“The SAEs are investigated and quality improvement plans developed for each case investigated. In cases of human error, corrective measures such as further training are instituted. In system failure, quality improvement plans are developed and implemented to strengthen processes. 

“In case of patient factors, the patient is provided with health education and counselling, and where reckless behaviour is the contributory factor, the case is referred to the labour relations and statutory councils for further management.”

In her written reply, Mokgethi said the department established SAE/patient safety incidents committees in all hospitals and district health services to discuss and resolve all SAEs. She said they re-established mandatory clinical governance structures (mortality and morbidity) for all to provide support, learning platforms and influence decisions that inform clinical care. 

The department has also conducted various SAE awareness campaigns for hospitals and district health services staff and management to enhance vigilance in identifying clinical risks and improve prompt decision-making to manage them.

According to Kekana, the staff members involved in the incident submit incident reports to the quality assurance manager. The incident is then acknowledged and disclosed to the patient or family. The SAE is then investigated and a comprehensive investigation report is generated. The SAE investigation report is presented to the facility’s SAE committee to decide whether to redress the patient/family and close the SAE or escalate the SAE to the provincial quality assurance and legal services.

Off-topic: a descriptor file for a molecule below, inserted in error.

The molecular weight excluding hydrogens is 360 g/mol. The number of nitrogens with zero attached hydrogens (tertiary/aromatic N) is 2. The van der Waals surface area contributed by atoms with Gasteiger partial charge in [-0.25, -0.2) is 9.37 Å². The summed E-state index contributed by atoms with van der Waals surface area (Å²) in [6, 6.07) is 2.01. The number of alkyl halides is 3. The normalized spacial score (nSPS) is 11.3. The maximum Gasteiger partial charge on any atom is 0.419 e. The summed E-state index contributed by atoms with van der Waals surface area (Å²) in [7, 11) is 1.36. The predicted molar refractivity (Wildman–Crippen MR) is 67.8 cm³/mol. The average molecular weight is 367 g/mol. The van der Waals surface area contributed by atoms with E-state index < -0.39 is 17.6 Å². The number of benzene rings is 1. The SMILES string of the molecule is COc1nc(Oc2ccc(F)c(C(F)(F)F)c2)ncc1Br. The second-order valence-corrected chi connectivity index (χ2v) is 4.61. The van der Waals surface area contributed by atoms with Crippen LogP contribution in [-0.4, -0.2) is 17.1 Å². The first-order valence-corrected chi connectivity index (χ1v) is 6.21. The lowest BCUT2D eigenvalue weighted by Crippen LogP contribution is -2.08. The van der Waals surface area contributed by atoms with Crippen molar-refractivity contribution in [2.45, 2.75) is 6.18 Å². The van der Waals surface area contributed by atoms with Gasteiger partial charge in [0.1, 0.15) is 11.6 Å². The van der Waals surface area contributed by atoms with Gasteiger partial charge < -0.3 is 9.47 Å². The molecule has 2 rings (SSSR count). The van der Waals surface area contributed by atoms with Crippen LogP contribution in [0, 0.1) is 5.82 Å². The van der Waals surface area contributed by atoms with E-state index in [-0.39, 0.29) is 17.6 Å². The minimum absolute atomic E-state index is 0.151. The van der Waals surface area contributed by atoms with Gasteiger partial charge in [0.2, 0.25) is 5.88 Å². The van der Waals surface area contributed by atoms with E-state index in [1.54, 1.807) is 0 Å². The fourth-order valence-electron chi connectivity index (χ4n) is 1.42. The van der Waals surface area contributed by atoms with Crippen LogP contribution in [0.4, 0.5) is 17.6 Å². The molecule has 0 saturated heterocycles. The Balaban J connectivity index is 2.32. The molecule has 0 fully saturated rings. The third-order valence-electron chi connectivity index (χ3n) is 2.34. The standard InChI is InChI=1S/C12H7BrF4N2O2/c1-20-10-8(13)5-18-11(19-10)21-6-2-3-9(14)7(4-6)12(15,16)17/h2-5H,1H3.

“According to the national guideline for patient safety, incident reporting and learning in the public health sector of South Africa, the SAE must be finalised within 60 days,” Kekana says.

Gauteng Health MEC Nomathemba Mokgethi says her department established SAE/patient safety incidents committees in all hospitals. (Photo: Gallo Images / Sharon Seretlo)

Process at the Health Professions Council of SA

Spokesperson for the Health Professions Council of SA (HPCSA), Priscilla Sekhonyana, explains the process of investigating these cases.

“In terms of investigating a case, the complaints handling and investigation division will assign the complaint to the investigator to conduct an investigation in terms of section 41 of the Health Professions Act, where an explanation will be required from the practitioner and any other evidential material from any person. 

“If the practitioner poses [an] imminent risk to members of the public, then a precautionary suspension will be recommended pending an investigation,” she says. 

“The whole process of preliminary investigation could take up to 24 months depending on the seriousness of the case and all procedures to be followed.”

There are then various actions the HPCSA can take depending on the nature of the transgressions, which can include a reprimand, suspension for a specified period from practising their profession, removal of a name from the register, or a fine. DM/MC

Note: Someone from the Treatment Action Campaign (TAC) is quoted in this article. Spotlight is published by SECTION27 and the TAC, but is editorially independent, independence that the editors guard jealously. Spotlight is a member of the South African Press Council.

This article was produced by Spotlight – health journalism in the public interest.

Gallery

Comments - share your knowledge and experience

Please note you must be a Maverick Insider to comment. Sign up here or sign in if you are already an Insider.

Everybody has an opinion but not everyone has the knowledge and the experience to contribute meaningfully to a discussion. That’s what we want from our members. Help us learn with your expertise and insights on articles that we publish. We encourage different, respectful viewpoints to further our understanding of the world. View our comments policy here.

No Comments, yet

Please peer review 3 community comments before your comment can be posted